Density and Solubility – It’s All About Pressure and Temperature

 In excerpt from a forthcoming book

Solubility is one of the most important parameters in the CO2 supercritical fluid extraction process while density is the key to the solubility of the individual components. By modifying the pressure and temperature of the CO2 system, the solubility properties of the solvent can be adjusted, thereby enabling a selective extraction of cannabinoids and terpenes as each compound reacts differently and has a different degree of solubility to the operating conditions. So, what temperature and pressure parameters are going to provide the optimum density for efficient mass transfer? Let’s look at an example.

Let’s say my system is at 40°C, and I increase the pressure; what happens is that the CO2 density increases. If I am at a steady pressure of 200 bar and I increase the temperature, the density decreases. Why would I increase the temperature if there is less density? Good question  ̶  it’s a balancing act to obtain the optimum density for the CO2 and the temperature that will make the material more amenable to be extracted while maintaining the optimum pressure to draw the compounds off.

Perrotin-Brunel et al.1 performed a study to determine the optimum pressure and temperature ranges to extract CBD, CBG, CBN, and Δ9-THC selectively.  At a constant temperature and pressure, the solubility of the compounds was different, indicating that it would be possible to get extracts with different cannabinoid amounts at different conditions. They further went on to determine the optimum temperature and pressure parameters to extract each compound.

What are the specific effects of pressure and temperature on the extraction? According to a publication by Supercritical Fluid Technologies2:

Although temperature can be controlled at many stages in the process, the primary concern is the temperature of the extraction vessel. From the initial chosen temperature, increasing the extraction temperature:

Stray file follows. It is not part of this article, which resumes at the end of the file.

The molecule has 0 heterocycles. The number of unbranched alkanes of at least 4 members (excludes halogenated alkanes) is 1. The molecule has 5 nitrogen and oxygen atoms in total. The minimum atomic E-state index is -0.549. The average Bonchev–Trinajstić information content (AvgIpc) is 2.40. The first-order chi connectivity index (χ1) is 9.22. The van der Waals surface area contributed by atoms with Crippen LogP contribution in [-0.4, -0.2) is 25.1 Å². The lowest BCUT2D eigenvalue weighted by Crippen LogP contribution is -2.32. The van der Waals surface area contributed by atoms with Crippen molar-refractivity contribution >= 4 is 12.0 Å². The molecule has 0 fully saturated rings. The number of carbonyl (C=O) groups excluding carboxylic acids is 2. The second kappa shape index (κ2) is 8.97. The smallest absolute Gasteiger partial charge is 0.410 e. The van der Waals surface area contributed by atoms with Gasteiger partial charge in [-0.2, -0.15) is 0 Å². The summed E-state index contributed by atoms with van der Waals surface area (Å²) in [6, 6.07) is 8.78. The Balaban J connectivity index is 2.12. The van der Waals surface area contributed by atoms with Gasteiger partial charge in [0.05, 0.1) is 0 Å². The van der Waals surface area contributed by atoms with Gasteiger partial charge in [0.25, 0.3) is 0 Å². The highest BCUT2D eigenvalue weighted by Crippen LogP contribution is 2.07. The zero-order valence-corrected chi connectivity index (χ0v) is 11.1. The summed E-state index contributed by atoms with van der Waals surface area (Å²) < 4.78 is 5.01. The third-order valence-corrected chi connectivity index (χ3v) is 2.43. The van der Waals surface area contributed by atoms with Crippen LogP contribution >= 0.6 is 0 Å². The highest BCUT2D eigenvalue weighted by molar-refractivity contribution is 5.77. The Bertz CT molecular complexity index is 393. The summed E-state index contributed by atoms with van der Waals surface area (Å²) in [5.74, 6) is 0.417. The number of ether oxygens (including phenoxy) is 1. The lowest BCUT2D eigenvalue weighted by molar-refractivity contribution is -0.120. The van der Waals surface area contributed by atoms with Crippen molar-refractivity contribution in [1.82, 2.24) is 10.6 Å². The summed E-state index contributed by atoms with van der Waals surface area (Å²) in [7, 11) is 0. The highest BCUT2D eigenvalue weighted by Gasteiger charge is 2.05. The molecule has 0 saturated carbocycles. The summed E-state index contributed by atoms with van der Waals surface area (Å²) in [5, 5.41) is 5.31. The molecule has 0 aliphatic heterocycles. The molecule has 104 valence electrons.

• decreases terpenoid concentration in the extract,
  • risks possible denaturing of the product, and
  • increases wax/resin extraction (thereby increasing extract quantity).
Decreasing the extraction temperature:
  • increases the oil proportion of the extract, and
  • reduces the wax proportion of the extract.
The following are concerns regarding extraction pressure:
  • From the initial chosen extraction pressure, increasing pressure increases wax/resin concentration in the extract
  • Pressure over 5000 psi at 45°C causes chlorophyll extraction
  • Increasing pressure increases chlorophyll in the extract
  • Increasing temperature increases chlorophyll in the extract
  • Higher pressures are harder to maintain if CO2 supply is not continuous (cylinders instead of bulk)

Ultimately, when designing the extraction methodology, there will be a tradeoff between product quality vs. quantity, process time vs. yield, and overall production cost.

1.     H. Perrotin-Brunel, M.J.E. van Roosmalen, J. van Spronsen, R. Verpoorte, C.J. Peters, and
G.J. Witkamp, Supercritical Fluid Extraction of Cannabis: Experiments and Modeling of the Process Design,
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